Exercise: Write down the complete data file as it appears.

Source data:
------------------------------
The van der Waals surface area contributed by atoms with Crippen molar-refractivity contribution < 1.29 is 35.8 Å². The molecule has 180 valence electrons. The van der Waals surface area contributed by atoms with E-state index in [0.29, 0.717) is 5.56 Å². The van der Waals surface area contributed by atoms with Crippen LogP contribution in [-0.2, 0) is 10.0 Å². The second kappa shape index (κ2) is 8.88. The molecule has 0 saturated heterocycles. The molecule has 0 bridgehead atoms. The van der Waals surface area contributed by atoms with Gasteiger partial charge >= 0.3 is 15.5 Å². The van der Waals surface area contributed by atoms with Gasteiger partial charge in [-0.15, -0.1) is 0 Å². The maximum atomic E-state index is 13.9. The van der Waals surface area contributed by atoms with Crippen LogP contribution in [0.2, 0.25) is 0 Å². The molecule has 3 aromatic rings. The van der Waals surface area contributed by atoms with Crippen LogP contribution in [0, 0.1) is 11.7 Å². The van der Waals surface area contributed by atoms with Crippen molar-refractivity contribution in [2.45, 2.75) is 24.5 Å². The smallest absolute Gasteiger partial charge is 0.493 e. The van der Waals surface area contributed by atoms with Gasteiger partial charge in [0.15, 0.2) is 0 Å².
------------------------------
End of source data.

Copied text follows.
The van der Waals surface area contributed by atoms with Crippen molar-refractivity contribution < 1.29 is 35.8 Å². The molecule has 180 valence electrons. The van der Waals surface area contributed by atoms with E-state index in [0.29, 0.717) is 5.56 Å². The van der Waals surface area contributed by atoms with Crippen LogP contribution in [-0.2, 0) is 10.0 Å². The second kappa shape index (κ2) is 8.88. The molecule has 0 saturated heterocycles. The molecule has 0 bridgehead atoms. The van der Waals surface area contributed by atoms with Gasteiger partial charge >= 0.3 is 15.5 Å². The van der Waals surface area contributed by atoms with Gasteiger partial charge in [-0.15, -0.1) is 0 Å². The maximum atomic E-state index is 13.9. The van der Waals surface area contributed by atoms with Crippen LogP contribution in [0.2, 0.25) is 0 Å². The molecule has 3 aromatic rings. The van der Waals surface area contributed by atoms with Crippen LogP contribution in [0, 0.1) is 11.7 Å². The van der Waals surface area contributed by atoms with Crippen molar-refractivity contribution in [2.45, 2.75) is 24.5 Å². The smallest absolute Gasteiger partial charge is 0.493 e. The van der Waals surface area contributed by atoms with Gasteiger partial charge in [0.15, 0.2) is 0 Å².